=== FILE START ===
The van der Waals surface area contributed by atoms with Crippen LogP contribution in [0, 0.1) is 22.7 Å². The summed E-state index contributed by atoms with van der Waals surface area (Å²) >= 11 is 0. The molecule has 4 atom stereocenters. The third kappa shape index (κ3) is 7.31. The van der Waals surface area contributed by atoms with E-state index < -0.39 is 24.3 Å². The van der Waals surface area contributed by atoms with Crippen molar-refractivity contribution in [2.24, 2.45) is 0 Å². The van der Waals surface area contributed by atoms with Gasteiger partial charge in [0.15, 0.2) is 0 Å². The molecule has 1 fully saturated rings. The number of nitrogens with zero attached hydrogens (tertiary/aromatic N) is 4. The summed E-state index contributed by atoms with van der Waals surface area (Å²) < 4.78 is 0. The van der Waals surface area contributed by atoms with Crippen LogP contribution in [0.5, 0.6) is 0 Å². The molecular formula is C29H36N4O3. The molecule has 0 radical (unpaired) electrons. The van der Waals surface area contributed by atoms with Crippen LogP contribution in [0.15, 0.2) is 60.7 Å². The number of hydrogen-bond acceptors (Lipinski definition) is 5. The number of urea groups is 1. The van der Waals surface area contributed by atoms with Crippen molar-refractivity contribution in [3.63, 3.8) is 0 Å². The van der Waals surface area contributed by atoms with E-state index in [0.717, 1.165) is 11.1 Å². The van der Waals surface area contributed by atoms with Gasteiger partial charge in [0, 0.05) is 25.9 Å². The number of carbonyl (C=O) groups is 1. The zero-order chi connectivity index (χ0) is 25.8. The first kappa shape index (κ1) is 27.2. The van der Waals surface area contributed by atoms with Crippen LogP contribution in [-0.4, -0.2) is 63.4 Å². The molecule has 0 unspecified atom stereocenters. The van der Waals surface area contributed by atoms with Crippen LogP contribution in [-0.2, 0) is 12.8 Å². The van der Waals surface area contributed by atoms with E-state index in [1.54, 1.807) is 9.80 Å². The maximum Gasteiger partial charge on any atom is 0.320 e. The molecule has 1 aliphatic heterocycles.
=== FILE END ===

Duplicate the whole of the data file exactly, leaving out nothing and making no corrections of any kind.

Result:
The van der Waals surface area contributed by atoms with Crippen LogP contribution in [0, 0.1) is 22.7 Å². The summed E-state index contributed by atoms with van der Waals surface area (Å²) >= 11 is 0. The molecule has 4 atom stereocenters. The third kappa shape index (κ3) is 7.31. The van der Waals surface area contributed by atoms with E-state index < -0.39 is 24.3 Å². The van der Waals surface area contributed by atoms with Crippen molar-refractivity contribution in [2.24, 2.45) is 0 Å². The van der Waals surface area contributed by atoms with Gasteiger partial charge in [0.15, 0.2) is 0 Å². The molecule has 1 fully saturated rings. The number of nitrogens with zero attached hydrogens (tertiary/aromatic N) is 4. The summed E-state index contributed by atoms with van der Waals surface area (Å²) < 4.78 is 0. The van der Waals surface area contributed by atoms with Crippen LogP contribution in [0.5, 0.6) is 0 Å². The molecular formula is C29H36N4O3. The molecule has 0 radical (unpaired) electrons. The van der Waals surface area contributed by atoms with Crippen LogP contribution in [0.15, 0.2) is 60.7 Å². The number of hydrogen-bond acceptors (Lipinski definition) is 5. The number of urea groups is 1. The van der Waals surface area contributed by atoms with Crippen molar-refractivity contribution in [3.63, 3.8) is 0 Å². The van der Waals surface area contributed by atoms with E-state index in [0.717, 1.165) is 11.1 Å². The van der Waals surface area contributed by atoms with Gasteiger partial charge in [0, 0.05) is 25.9 Å². The number of carbonyl (C=O) groups is 1. The zero-order chi connectivity index (χ0) is 25.8. The first kappa shape index (κ1) is 27.2. The van der Waals surface area contributed by atoms with Crippen LogP contribution in [-0.4, -0.2) is 63.4 Å². The molecule has 0 unspecified atom stereocenters. The van der Waals surface area contributed by atoms with Crippen LogP contribution in [-0.2, 0) is 12.8 Å². The van der Waals surface area contributed by atoms with E-state index in [1.54, 1.807) is 9.80 Å². The maximum Gasteiger partial charge on any atom is 0.320 e. The molecule has 1 aliphatic heterocycles.